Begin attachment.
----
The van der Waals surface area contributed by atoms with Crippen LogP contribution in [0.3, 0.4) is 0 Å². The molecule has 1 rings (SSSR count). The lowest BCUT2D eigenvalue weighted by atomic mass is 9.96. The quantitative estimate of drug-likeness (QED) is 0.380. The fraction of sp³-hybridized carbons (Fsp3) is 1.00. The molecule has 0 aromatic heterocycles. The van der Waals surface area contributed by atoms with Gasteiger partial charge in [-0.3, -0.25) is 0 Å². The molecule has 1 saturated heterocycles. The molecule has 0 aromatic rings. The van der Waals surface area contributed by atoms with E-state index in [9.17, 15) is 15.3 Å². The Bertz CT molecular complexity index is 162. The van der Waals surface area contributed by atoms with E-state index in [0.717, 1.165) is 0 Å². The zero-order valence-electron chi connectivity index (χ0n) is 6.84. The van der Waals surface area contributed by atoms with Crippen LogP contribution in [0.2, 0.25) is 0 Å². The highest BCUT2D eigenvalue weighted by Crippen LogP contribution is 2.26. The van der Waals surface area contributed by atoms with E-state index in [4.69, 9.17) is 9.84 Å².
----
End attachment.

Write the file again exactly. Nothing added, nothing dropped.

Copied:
The van der Waals surface area contributed by atoms with Crippen LogP contribution in [0.3, 0.4) is 0 Å². The molecule has 1 rings (SSSR count). The lowest BCUT2D eigenvalue weighted by atomic mass is 9.96. The quantitative estimate of drug-likeness (QED) is 0.380. The fraction of sp³-hybridized carbons (Fsp3) is 1.00. The molecule has 0 aromatic heterocycles. The van der Waals surface area contributed by atoms with Gasteiger partial charge in [-0.3, -0.25) is 0 Å². The molecule has 1 saturated heterocycles. The molecule has 0 aromatic rings. The van der Waals surface area contributed by atoms with E-state index in [9.17, 15) is 15.3 Å². The Bertz CT molecular complexity index is 162. The van der Waals surface area contributed by atoms with E-state index in [0.717, 1.165) is 0 Å². The zero-order valence-electron chi connectivity index (χ0n) is 6.84. The van der Waals surface area contributed by atoms with Crippen LogP contribution in [0.2, 0.25) is 0 Å². The highest BCUT2D eigenvalue weighted by Crippen LogP contribution is 2.26. The van der Waals surface area contributed by atoms with E-state index in [4.69, 9.17) is 9.84 Å².